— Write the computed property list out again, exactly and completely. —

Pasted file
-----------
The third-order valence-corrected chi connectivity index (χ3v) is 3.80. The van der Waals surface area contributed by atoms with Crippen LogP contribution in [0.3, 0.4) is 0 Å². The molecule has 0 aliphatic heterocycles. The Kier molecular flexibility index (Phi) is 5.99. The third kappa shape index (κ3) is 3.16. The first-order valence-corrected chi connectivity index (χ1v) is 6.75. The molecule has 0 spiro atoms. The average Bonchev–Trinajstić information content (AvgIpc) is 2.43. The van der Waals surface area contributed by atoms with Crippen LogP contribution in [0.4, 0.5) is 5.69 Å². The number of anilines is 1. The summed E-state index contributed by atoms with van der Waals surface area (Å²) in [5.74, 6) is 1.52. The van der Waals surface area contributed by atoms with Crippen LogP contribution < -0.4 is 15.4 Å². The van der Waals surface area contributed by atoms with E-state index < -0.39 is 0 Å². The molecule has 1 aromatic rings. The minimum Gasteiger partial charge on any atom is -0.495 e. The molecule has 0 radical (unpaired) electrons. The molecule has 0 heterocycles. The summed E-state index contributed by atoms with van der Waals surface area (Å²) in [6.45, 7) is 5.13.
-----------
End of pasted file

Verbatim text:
The third-order valence-corrected chi connectivity index (χ3v) is 3.80. The van der Waals surface area contributed by atoms with Crippen LogP contribution in [0.3, 0.4) is 0 Å². The molecule has 0 aliphatic heterocycles. The Kier molecular flexibility index (Phi) is 5.99. The third kappa shape index (κ3) is 3.16. The first-order valence-corrected chi connectivity index (χ1v) is 6.75. The molecule has 0 spiro atoms. The average Bonchev–Trinajstić information content (AvgIpc) is 2.43. The van der Waals surface area contributed by atoms with Crippen LogP contribution in [0.4, 0.5) is 5.69 Å². The number of anilines is 1. The summed E-state index contributed by atoms with van der Waals surface area (Å²) in [5.74, 6) is 1.52. The van der Waals surface area contributed by atoms with Crippen LogP contribution < -0.4 is 15.4 Å². The van der Waals surface area contributed by atoms with E-state index < -0.39 is 0 Å². The molecule has 1 aromatic rings. The minimum Gasteiger partial charge on any atom is -0.495 e. The molecule has 0 radical (unpaired) electrons. The molecule has 0 heterocycles. The summed E-state index contributed by atoms with van der Waals surface area (Å²) in [6.45, 7) is 5.13.